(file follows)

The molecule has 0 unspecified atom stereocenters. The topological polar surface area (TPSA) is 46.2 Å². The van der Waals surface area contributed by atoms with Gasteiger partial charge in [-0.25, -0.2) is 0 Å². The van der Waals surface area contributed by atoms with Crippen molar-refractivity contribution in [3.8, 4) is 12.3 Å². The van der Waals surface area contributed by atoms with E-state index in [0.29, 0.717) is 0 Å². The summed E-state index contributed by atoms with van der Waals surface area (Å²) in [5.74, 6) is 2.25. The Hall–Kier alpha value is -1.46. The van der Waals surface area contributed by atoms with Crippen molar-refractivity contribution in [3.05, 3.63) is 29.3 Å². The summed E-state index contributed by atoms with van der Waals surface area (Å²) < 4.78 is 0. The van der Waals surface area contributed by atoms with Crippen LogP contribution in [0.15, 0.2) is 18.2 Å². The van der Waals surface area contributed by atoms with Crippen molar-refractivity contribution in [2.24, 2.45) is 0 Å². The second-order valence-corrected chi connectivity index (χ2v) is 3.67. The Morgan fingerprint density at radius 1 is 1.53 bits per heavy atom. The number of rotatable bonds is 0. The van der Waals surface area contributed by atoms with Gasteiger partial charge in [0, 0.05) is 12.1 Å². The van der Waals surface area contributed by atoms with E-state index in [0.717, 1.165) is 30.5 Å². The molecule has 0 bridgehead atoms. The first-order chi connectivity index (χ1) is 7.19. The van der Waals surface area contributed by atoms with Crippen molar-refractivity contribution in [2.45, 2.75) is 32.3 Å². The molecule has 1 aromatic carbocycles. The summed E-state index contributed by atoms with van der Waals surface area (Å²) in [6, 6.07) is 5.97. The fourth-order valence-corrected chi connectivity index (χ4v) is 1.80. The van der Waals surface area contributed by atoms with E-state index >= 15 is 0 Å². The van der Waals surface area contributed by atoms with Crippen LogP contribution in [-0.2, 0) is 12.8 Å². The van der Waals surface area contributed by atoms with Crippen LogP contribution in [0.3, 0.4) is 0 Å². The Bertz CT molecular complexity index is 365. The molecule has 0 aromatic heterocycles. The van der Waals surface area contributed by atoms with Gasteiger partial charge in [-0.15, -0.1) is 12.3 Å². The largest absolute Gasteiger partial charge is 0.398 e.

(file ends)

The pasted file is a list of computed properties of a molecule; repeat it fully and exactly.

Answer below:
The molecule has 0 unspecified atom stereocenters. The topological polar surface area (TPSA) is 46.2 Å². The van der Waals surface area contributed by atoms with Gasteiger partial charge in [-0.25, -0.2) is 0 Å². The van der Waals surface area contributed by atoms with Crippen molar-refractivity contribution in [3.8, 4) is 12.3 Å². The van der Waals surface area contributed by atoms with E-state index in [0.29, 0.717) is 0 Å². The summed E-state index contributed by atoms with van der Waals surface area (Å²) in [5.74, 6) is 2.25. The Hall–Kier alpha value is -1.46. The van der Waals surface area contributed by atoms with Crippen molar-refractivity contribution in [3.05, 3.63) is 29.3 Å². The summed E-state index contributed by atoms with van der Waals surface area (Å²) < 4.78 is 0. The van der Waals surface area contributed by atoms with Crippen LogP contribution in [0.15, 0.2) is 18.2 Å². The van der Waals surface area contributed by atoms with Crippen molar-refractivity contribution in [2.24, 2.45) is 0 Å². The second-order valence-corrected chi connectivity index (χ2v) is 3.67. The Morgan fingerprint density at radius 1 is 1.53 bits per heavy atom. The number of rotatable bonds is 0. The van der Waals surface area contributed by atoms with Gasteiger partial charge in [0, 0.05) is 12.1 Å². The van der Waals surface area contributed by atoms with E-state index in [0.717, 1.165) is 30.5 Å². The molecule has 0 bridgehead atoms. The first-order chi connectivity index (χ1) is 7.19. The van der Waals surface area contributed by atoms with Crippen molar-refractivity contribution in [2.45, 2.75) is 32.3 Å². The molecule has 1 aromatic carbocycles. The summed E-state index contributed by atoms with van der Waals surface area (Å²) in [6, 6.07) is 5.97. The fourth-order valence-corrected chi connectivity index (χ4v) is 1.80. The van der Waals surface area contributed by atoms with E-state index >= 15 is 0 Å². The van der Waals surface area contributed by atoms with Crippen LogP contribution in [-0.2, 0) is 12.8 Å². The van der Waals surface area contributed by atoms with Crippen LogP contribution in [0.3, 0.4) is 0 Å². The Bertz CT molecular complexity index is 365. The molecule has 0 aromatic heterocycles. The van der Waals surface area contributed by atoms with Gasteiger partial charge in [-0.15, -0.1) is 12.3 Å². The largest absolute Gasteiger partial charge is 0.398 e.